Remembering the Henry Ford of Fluid Power

Remembering the Henry Ford of Fluid Power

It’s graduation time, and all across America, dignitaries are giving speeches telling graduates to make a difference and change the world. Changing the world might be a bit overly ambitious, but each of us can certainly make a difference in our part of the world.

Courtesy International Fluid Power Society.

Someone who made a difference in the fluid power world was Ray Hanley. I refer to him in the past tense because Ray died May 30, what many still consider the “real” Memorial Day, originally Decoration Day. Ray was a U.S. Navy veteran of World War II, and although his death on May 30 was merely a coincidence, it seems rather fitting.

Like many from America’s Greatest Generation, Ray was an ambitious young man upon his Honorable Discharge from the Navy. More than 20 years ago,  he told me how he got started in fluid power technology shortly after his discharge. He worked on oil field equipment in the Pittsburgh area and became responsible for hydraulics when his predecessor took on another position. Ray was appointed the “hydraulics expert” mainly because he had done “a little work in pneumatics,” in his words. He may have been reluctant to accept such a sink-or-swim proposition, especially because he viewed his position at the time as sort of an interim job, rather than a career. But with thousands of returning soldiers and sailors looking for work, he figured he’d better seize the opportunity—at least until something better came along.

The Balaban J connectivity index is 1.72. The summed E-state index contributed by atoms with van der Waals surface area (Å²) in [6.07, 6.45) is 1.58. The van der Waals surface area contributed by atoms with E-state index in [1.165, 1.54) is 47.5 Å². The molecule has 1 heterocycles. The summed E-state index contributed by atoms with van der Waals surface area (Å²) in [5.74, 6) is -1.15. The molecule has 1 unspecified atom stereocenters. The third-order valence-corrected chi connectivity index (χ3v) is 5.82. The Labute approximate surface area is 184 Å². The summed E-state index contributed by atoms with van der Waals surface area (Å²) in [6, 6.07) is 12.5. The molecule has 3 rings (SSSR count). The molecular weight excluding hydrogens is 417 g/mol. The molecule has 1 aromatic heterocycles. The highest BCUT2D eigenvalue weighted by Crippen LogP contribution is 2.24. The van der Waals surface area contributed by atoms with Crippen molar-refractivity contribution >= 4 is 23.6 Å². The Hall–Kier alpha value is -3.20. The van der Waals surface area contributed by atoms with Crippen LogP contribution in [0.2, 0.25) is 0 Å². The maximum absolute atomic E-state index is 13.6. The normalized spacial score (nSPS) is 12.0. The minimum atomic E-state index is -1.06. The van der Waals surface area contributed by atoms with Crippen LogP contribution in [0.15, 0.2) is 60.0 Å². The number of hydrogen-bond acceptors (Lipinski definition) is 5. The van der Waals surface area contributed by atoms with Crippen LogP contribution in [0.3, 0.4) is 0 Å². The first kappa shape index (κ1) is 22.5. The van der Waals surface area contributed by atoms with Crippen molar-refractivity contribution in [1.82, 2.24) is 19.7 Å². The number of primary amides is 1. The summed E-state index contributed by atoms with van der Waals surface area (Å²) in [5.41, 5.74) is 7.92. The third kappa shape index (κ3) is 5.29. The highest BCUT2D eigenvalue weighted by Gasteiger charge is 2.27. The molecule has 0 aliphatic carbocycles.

After awhile, though, Ray developed a strong interest in fluid power—or, as he put it, “got hooked.” He was active in fluid power ever since, and I’d consider him the Henry Ford of Fluid Power Certification. Henry Ford didn’t invent cars or the assembly line, but he brought the two together, and the mass production of cars has grown and evolved ever since. The same goes for Ray Hanley and fluid power certification.

Ray Hanley didn’t invent fluid power certification, but he and others saw the need to establish and measure a minimum level of competency not only in fluid power knowledge, but communication, technique, and procedure. Once Ray realized the benefits that certification would provide, he made it his personal mission to see that certification grew into every facet of fluid power technology. As a result, the International Fluid Power Society (IFPS) today offers certification for mechanics, technicians, engineers, system designers, and instructors, with others in the works.

Ray could look back at these accomplishments with pride, but he would’ve been the first to tell you that the success of IFPS Certification couldn’t have happened without an enormous amount of hard work from many others. Instead, I think he would’ve pointed to his eight children and many grandchildren as his way of making a difference in the world.

Click here to view our obituary about Ray Hanley or click here to view his personal obituary and leave a comment.

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